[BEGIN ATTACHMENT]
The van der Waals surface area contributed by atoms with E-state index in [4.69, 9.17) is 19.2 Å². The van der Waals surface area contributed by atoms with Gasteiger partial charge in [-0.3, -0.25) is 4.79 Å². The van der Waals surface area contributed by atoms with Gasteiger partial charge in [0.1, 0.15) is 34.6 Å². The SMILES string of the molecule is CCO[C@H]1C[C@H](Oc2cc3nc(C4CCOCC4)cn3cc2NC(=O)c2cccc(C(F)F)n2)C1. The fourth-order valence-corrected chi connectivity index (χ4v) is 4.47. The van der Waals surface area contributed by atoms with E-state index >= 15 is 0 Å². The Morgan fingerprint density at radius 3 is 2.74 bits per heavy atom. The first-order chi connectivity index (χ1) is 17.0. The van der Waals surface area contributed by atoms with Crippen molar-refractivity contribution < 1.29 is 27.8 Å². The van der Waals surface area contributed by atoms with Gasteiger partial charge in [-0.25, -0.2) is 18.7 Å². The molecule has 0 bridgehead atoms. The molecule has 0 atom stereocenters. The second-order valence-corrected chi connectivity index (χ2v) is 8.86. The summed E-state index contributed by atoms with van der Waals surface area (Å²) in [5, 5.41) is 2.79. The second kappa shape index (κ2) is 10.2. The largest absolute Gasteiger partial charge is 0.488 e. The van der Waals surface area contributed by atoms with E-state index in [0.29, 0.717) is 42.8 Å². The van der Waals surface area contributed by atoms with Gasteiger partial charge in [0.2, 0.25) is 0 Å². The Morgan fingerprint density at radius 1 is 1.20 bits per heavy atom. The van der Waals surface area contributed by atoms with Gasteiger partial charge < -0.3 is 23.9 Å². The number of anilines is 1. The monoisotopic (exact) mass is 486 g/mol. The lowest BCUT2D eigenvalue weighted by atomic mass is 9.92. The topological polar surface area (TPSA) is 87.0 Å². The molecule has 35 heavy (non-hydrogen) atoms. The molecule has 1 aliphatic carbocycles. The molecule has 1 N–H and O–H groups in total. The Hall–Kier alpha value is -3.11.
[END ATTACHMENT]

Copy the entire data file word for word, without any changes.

The van der Waals surface area contributed by atoms with E-state index in [4.69, 9.17) is 19.2 Å². The van der Waals surface area contributed by atoms with Gasteiger partial charge in [-0.3, -0.25) is 4.79 Å². The van der Waals surface area contributed by atoms with Gasteiger partial charge in [0.1, 0.15) is 34.6 Å². The SMILES string of the molecule is CCO[C@H]1C[C@H](Oc2cc3nc(C4CCOCC4)cn3cc2NC(=O)c2cccc(C(F)F)n2)C1. The fourth-order valence-corrected chi connectivity index (χ4v) is 4.47. The van der Waals surface area contributed by atoms with E-state index >= 15 is 0 Å². The Morgan fingerprint density at radius 3 is 2.74 bits per heavy atom. The first-order chi connectivity index (χ1) is 17.0. The van der Waals surface area contributed by atoms with Crippen molar-refractivity contribution < 1.29 is 27.8 Å². The van der Waals surface area contributed by atoms with Gasteiger partial charge in [-0.25, -0.2) is 18.7 Å². The molecule has 0 bridgehead atoms. The molecule has 0 atom stereocenters. The second-order valence-corrected chi connectivity index (χ2v) is 8.86. The summed E-state index contributed by atoms with van der Waals surface area (Å²) in [5, 5.41) is 2.79. The second kappa shape index (κ2) is 10.2. The largest absolute Gasteiger partial charge is 0.488 e. The van der Waals surface area contributed by atoms with E-state index in [0.29, 0.717) is 42.8 Å². The van der Waals surface area contributed by atoms with Gasteiger partial charge in [0.2, 0.25) is 0 Å². The Morgan fingerprint density at radius 1 is 1.20 bits per heavy atom. The van der Waals surface area contributed by atoms with Gasteiger partial charge < -0.3 is 23.9 Å². The number of anilines is 1. The monoisotopic (exact) mass is 486 g/mol. The lowest BCUT2D eigenvalue weighted by atomic mass is 9.92. The topological polar surface area (TPSA) is 87.0 Å². The molecule has 35 heavy (non-hydrogen) atoms. The molecule has 1 aliphatic carbocycles. The molecule has 1 N–H and O–H groups in total. The Hall–Kier alpha value is -3.11.